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The work of Robert Mapplethorpe ( 1946-1989 ) possesses many aspects. For the general public, the photographer is often associated with scandal and censorship (the organizers of his retrospective at le Grand Palais collected the "most disturbing" images in a room with access denied to minors. (According to which criteria are the images “most disturbing”?). It is nevertheless only an anecdotal aspect about his work.

In the exposition Robert Mapplethorpe displayed at Thaddaeus Ropac in 2011, Sofia Coppola underlined the central role in the life and the work of the photographer played by the women, who contributed to his first successes thanks to images of the New York sadomasochistic homosexual scene. 

We find in the selection made by Charles Riva the inescapable figure of Patti Smith, who was the muse and the accomplice of Mapplethorpe. The cliché is prominent here of the androgynous singer illustrating the cover of her first album Horses, as well as a more intimate photography, where the indirect reference to the record - two images of horses stuck on the wall - is highly visible.

The Charles Riva collection also exhibits Lisa Lyon, who posed for Mapplethorpe many times. A dedicated body-builder, she succeeded in making her own body a synthesis of masculine / feminine which could only seduce the photographer. Lyon was briefly married to Bernard Lavilliers and inspired him to write the song Night Bird. Lyon was trained by Arnold Schwarzenegger, but contrary to the photo where he poses for Mapplethorpe, she rarely adopts the stereotypical poses of body-builders. She is photographed in her sports gear, while sitting on a tiled floor which evokes a changing room, or  dressed in outfits inspired by sadomasochistic practices.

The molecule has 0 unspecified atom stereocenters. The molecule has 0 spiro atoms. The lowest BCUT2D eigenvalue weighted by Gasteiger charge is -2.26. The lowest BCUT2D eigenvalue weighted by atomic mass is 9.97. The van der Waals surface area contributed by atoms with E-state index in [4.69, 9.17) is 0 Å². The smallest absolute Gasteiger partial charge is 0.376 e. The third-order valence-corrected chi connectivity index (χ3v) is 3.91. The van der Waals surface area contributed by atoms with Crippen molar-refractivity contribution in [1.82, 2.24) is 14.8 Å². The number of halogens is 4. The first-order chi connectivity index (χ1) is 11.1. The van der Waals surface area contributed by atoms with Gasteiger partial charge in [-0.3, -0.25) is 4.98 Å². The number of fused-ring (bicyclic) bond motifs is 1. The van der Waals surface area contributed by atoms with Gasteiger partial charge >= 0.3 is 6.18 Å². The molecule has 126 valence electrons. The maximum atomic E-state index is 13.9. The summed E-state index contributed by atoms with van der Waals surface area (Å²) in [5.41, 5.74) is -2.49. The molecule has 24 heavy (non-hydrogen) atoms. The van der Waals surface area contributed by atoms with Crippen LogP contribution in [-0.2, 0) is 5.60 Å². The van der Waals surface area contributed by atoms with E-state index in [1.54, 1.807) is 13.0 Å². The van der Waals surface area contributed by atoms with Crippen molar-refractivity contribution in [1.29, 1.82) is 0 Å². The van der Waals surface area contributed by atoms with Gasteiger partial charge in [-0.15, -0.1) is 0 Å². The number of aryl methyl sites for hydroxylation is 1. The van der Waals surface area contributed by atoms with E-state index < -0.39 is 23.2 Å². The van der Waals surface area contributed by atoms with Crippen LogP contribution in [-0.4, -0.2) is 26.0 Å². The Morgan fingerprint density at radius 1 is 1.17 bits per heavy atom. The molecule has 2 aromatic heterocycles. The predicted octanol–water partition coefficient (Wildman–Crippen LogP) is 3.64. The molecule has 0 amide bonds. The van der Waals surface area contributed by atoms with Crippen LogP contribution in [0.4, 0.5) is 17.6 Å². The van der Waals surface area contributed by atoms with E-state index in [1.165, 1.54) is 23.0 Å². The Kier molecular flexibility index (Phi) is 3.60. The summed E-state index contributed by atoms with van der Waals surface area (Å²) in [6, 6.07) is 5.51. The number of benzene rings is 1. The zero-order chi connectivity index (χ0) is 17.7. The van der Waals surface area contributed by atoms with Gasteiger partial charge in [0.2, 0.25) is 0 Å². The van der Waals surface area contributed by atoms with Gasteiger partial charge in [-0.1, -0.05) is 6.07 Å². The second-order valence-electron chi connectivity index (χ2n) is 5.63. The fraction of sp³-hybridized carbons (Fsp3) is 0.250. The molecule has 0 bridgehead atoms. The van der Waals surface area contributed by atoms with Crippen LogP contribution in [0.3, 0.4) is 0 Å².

Mapplethorpe’s photography featuring Lisa Lyon was used for the Italian edition of Vogue. It testifies of his attraction for the composed scenes, which we find expressed, with humor, in the double portrait Brian Ridley and Lyle: a sadomasochistic homosexual couple posing in a kitsch and bourgeois inside. This process remains exceptional: Mapplethorpe is at first a photographer of studio. In the portrait of Ramiros, executed the same year, he does not even try to hide the roller which is of use to him to create a plain background - a detail which has much importance and which we find in a bouquet ( Gladioli) of 1979.

Mapplethorpe’s attraction to sculpture his second passion after photography, is displayed in the series of Polaroids Manfred ( 1974). Its male, nude model, strikes the pose in a theatrical scene - columns, logettes - inspired by classic architecture. Untitled ( Terry) joins in the same theatrical vein, and is not without evoking the pictoraliste esthetics. Paradoxically, Mapplethorpe resorts to the Polaroid in these images of academic inspiration, while he uses the same technique previously for a series of clichés without subtlety which stage a man (Tony) dressed in his sadomasochistic outfit.

Only photographs can reveal the complex personality of Mapplethorpe. Pictures/Self Portrait (1977) consists of two images which show his hand tracing the word “pictures” on a sheet of paper. In the first, he wears a metal bracelet and leather fingerless gloves. In the second, his forearm is covered by a classic shirt, on his wrist he wears a luxury watch and his hand remains bare. We see two opposing or complementary images of masculinity. Two sides of the same artist.

P.-Y. D.


 © Robert Mapplethorpe Foundation used with permission. 

Photo credits : Hugard & Vanoverschelde Photography

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